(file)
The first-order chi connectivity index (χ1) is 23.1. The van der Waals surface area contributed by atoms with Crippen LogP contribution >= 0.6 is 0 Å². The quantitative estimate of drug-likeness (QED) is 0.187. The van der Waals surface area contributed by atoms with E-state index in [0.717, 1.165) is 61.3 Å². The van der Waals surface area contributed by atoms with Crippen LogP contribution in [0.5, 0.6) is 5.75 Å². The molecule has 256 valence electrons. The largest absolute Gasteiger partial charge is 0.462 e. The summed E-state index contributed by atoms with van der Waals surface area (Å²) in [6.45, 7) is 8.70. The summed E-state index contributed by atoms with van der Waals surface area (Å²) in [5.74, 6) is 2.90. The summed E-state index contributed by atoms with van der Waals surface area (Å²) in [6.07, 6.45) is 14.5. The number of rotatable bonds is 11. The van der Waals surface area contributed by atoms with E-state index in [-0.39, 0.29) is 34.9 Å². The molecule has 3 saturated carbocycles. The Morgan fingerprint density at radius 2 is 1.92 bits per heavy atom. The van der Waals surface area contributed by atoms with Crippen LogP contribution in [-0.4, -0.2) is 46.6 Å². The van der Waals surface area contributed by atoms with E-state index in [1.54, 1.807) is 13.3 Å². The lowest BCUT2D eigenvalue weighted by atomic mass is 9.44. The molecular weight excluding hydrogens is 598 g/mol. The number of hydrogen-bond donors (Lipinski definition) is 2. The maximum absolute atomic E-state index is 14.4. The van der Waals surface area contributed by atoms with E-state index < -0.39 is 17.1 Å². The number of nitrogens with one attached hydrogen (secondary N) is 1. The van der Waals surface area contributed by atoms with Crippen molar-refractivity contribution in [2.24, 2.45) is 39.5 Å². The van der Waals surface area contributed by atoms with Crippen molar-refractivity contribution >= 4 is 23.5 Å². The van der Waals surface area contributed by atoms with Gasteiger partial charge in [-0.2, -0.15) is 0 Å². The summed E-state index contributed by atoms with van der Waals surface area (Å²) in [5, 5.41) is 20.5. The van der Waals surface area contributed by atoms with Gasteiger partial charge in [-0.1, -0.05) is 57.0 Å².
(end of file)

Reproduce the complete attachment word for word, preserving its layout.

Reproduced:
The first-order chi connectivity index (χ1) is 23.1. The van der Waals surface area contributed by atoms with Crippen LogP contribution >= 0.6 is 0 Å². The quantitative estimate of drug-likeness (QED) is 0.187. The van der Waals surface area contributed by atoms with E-state index in [0.717, 1.165) is 61.3 Å². The van der Waals surface area contributed by atoms with Crippen LogP contribution in [0.5, 0.6) is 5.75 Å². The molecule has 256 valence electrons. The largest absolute Gasteiger partial charge is 0.462 e. The summed E-state index contributed by atoms with van der Waals surface area (Å²) in [6.45, 7) is 8.70. The summed E-state index contributed by atoms with van der Waals surface area (Å²) in [5.74, 6) is 2.90. The summed E-state index contributed by atoms with van der Waals surface area (Å²) in [6.07, 6.45) is 14.5. The number of rotatable bonds is 11. The van der Waals surface area contributed by atoms with E-state index in [-0.39, 0.29) is 34.9 Å². The molecule has 3 saturated carbocycles. The Morgan fingerprint density at radius 2 is 1.92 bits per heavy atom. The van der Waals surface area contributed by atoms with Crippen LogP contribution in [-0.4, -0.2) is 46.6 Å². The van der Waals surface area contributed by atoms with E-state index in [1.54, 1.807) is 13.3 Å². The lowest BCUT2D eigenvalue weighted by atomic mass is 9.44. The molecular weight excluding hydrogens is 598 g/mol. The number of hydrogen-bond donors (Lipinski definition) is 2. The maximum absolute atomic E-state index is 14.4. The van der Waals surface area contributed by atoms with E-state index < -0.39 is 17.1 Å². The number of nitrogens with one attached hydrogen (secondary N) is 1. The van der Waals surface area contributed by atoms with Crippen molar-refractivity contribution in [2.24, 2.45) is 39.5 Å². The van der Waals surface area contributed by atoms with Crippen molar-refractivity contribution >= 4 is 23.5 Å². The van der Waals surface area contributed by atoms with Gasteiger partial charge in [-0.2, -0.15) is 0 Å². The summed E-state index contributed by atoms with van der Waals surface area (Å²) in [5, 5.41) is 20.5. The van der Waals surface area contributed by atoms with Gasteiger partial charge in [-0.1, -0.05) is 57.0 Å².